It was the weekend and the ridership on the trains was quite robust. We were moving from Monterosso, one of the five towns collectively called Cinque Terre, to Cannes. Monterosso served as our home base during our five-day stay. We thoroughly enjoyed Cinque Terre but we had to arranged to stay in Cannes and use it as our base while we explored its surrounding towns.
We had booked for a regional train going to Ventimiglia via Genoa. From there, we were to change trains and get on the Cote d’Azur Provence line. Ventimiglia was the last stop before we entered France.
Although the train was quite full, we were able to get seats, albeit separately. My hubby wanted to be closer to our luggage and there was only one seat available so I had to sit a few rows behind him.
All through the ride, I looked out the window to enjoy the Italian coast on my side and the countryside on the opposite window. What a beautiful view to be waking up to every morning!
I noticed a mother with her two young daughters seated a row in front of me. The girls were chatty and pleasant. At first, they were speaking in Italian. But an elderly couple opposite them chatted up the mother in French and they all spoke in French! I suppose this is not uncommon for people who live or work near the border between Italy and France.
I listened to the mother as she doted on her girls. The girls were probably four and six years old. They were quite lively and animated through the trip. In the two hours we travelled to Ventimiglia, though seaside towns and centuries old tunnels, she must have hugged and kissed them hundreds of times.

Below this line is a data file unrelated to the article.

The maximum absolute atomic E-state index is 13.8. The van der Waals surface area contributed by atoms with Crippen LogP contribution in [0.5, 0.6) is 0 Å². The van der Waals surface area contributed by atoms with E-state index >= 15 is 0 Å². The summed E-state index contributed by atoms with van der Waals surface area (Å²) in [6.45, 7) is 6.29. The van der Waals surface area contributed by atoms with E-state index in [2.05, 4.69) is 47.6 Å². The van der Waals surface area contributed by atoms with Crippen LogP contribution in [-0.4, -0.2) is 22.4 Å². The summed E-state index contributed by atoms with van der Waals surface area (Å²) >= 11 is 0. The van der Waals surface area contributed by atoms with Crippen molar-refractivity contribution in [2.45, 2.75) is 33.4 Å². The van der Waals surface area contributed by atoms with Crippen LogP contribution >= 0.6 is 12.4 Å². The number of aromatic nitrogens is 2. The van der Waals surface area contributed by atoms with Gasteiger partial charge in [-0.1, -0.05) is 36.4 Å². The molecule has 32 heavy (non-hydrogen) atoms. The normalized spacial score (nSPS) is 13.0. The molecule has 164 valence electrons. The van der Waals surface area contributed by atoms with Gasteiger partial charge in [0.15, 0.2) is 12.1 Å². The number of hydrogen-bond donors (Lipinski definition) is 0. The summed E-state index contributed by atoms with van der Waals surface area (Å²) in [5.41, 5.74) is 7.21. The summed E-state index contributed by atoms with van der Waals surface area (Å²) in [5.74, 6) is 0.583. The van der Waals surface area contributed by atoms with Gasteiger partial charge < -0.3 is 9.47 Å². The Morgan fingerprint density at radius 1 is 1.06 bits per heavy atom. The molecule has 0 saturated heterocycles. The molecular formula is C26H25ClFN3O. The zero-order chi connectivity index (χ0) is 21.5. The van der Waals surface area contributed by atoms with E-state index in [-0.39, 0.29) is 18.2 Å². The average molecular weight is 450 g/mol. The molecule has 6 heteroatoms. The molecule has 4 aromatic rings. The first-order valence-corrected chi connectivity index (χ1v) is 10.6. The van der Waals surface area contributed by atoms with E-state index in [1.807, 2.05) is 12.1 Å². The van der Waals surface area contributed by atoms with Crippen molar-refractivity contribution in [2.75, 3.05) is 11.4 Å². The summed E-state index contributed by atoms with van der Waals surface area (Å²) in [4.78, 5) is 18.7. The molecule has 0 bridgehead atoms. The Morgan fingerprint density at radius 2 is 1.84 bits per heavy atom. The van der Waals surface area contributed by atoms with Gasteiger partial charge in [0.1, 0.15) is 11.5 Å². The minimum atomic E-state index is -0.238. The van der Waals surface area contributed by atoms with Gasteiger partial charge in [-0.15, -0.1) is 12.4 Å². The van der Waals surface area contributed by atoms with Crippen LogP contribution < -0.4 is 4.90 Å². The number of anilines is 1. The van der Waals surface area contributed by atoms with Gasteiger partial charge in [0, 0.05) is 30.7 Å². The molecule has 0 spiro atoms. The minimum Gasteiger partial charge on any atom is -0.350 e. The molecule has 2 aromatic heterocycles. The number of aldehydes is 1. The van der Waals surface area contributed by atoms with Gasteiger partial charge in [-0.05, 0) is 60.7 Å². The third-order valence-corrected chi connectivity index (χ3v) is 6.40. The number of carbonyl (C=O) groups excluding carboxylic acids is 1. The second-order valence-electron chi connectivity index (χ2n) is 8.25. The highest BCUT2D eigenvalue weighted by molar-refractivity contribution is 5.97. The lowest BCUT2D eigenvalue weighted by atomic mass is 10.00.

They were certainly prepared for the ride. She played games with them. They made different novel shapes out of folded paper. Then they started to draw and color. Then, she was speaking to them in rapid French. I found it hard to catch on but I could tell she was playing “make-believe” with them when the older one opened her carry-on and put on flashy sunglasses, crossed her legs daintily, and placed a purse on her lap.
I found that I was having fun vicariously through them. This mother was doing everything to make what could have been a boring and tedious ride enjoyable for her girls. There was the obligatory nourishment at half way through the trip. They were still “in character” through the snack.
She kept the mood light. She pointed to sites outside the window. They all looked out and continued to chat excitedly.
When it was time to get off at their station, the girls donned their sweaters and slung their bags on their shoulders like the troopers they were. I had a quick peak at their bags. There was a little well-worn bear and a Smurf hanging for deal life on the edge of one bag. There was also a much-loved and cuddled cloth doll. There were also a small book, a notebook, and a pink sunglass case. Of course, there had to be colored pens and all sorts of papers. The bag was stuffed to the brim and it was plain to see these were her most important possessions.
Not once did I hear a whine out of these well-behaved children. There were no scenes, no angry outbursts, crying, screaming, nor kicking. They were far from docile or timid. A lot of parents could learn a thing or two from this mother!
- Cinque Terre (talesofatravelinggypsy.wordpress.com)
- Europe Vacation 2012, Part 3, Riomaggiore Italy (chuckros.wordpress.com)
- day 4 and 5 – travel journal – cinque terre,italy (rawsilkandsaffron.wordpress.com)
- Photo Essay : Cinque Terre, Italy (everything-everywhere.com)
- A Tale of Five Cities (Ok…..it was four) – Cinque Terre, Italy (travelpod.com)